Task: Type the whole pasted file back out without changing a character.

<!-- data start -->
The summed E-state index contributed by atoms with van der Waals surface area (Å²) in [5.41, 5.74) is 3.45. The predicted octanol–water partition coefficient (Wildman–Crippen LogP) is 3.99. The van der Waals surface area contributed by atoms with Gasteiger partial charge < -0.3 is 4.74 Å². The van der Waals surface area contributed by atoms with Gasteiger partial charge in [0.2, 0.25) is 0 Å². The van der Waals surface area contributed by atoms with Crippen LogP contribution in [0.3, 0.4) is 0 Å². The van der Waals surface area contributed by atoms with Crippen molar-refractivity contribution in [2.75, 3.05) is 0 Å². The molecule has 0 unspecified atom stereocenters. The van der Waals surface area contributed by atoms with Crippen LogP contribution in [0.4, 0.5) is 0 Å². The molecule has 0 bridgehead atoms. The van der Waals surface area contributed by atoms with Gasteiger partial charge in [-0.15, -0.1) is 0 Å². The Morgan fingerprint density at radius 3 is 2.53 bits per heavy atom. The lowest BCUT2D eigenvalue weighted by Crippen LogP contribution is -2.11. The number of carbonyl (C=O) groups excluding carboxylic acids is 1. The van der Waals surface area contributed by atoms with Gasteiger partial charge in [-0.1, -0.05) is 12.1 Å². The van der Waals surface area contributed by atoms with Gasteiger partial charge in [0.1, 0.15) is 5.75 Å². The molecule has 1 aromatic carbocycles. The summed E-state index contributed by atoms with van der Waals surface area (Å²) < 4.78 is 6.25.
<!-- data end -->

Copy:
The summed E-state index contributed by atoms with van der Waals surface area (Å²) in [5.41, 5.74) is 3.45. The predicted octanol–water partition coefficient (Wildman–Crippen LogP) is 3.99. The van der Waals surface area contributed by atoms with Gasteiger partial charge < -0.3 is 4.74 Å². The van der Waals surface area contributed by atoms with Gasteiger partial charge in [0.2, 0.25) is 0 Å². The van der Waals surface area contributed by atoms with Crippen LogP contribution in [0.3, 0.4) is 0 Å². The van der Waals surface area contributed by atoms with Crippen molar-refractivity contribution in [2.75, 3.05) is 0 Å². The molecule has 0 unspecified atom stereocenters. The van der Waals surface area contributed by atoms with Crippen LogP contribution in [0.4, 0.5) is 0 Å². The molecule has 0 bridgehead atoms. The van der Waals surface area contributed by atoms with Gasteiger partial charge in [-0.15, -0.1) is 0 Å². The Morgan fingerprint density at radius 3 is 2.53 bits per heavy atom. The lowest BCUT2D eigenvalue weighted by Crippen LogP contribution is -2.11. The number of carbonyl (C=O) groups excluding carboxylic acids is 1. The van der Waals surface area contributed by atoms with Gasteiger partial charge in [-0.1, -0.05) is 12.1 Å². The van der Waals surface area contributed by atoms with Gasteiger partial charge in [0.1, 0.15) is 5.75 Å². The molecule has 1 aromatic carbocycles. The summed E-state index contributed by atoms with van der Waals surface area (Å²) < 4.78 is 6.25.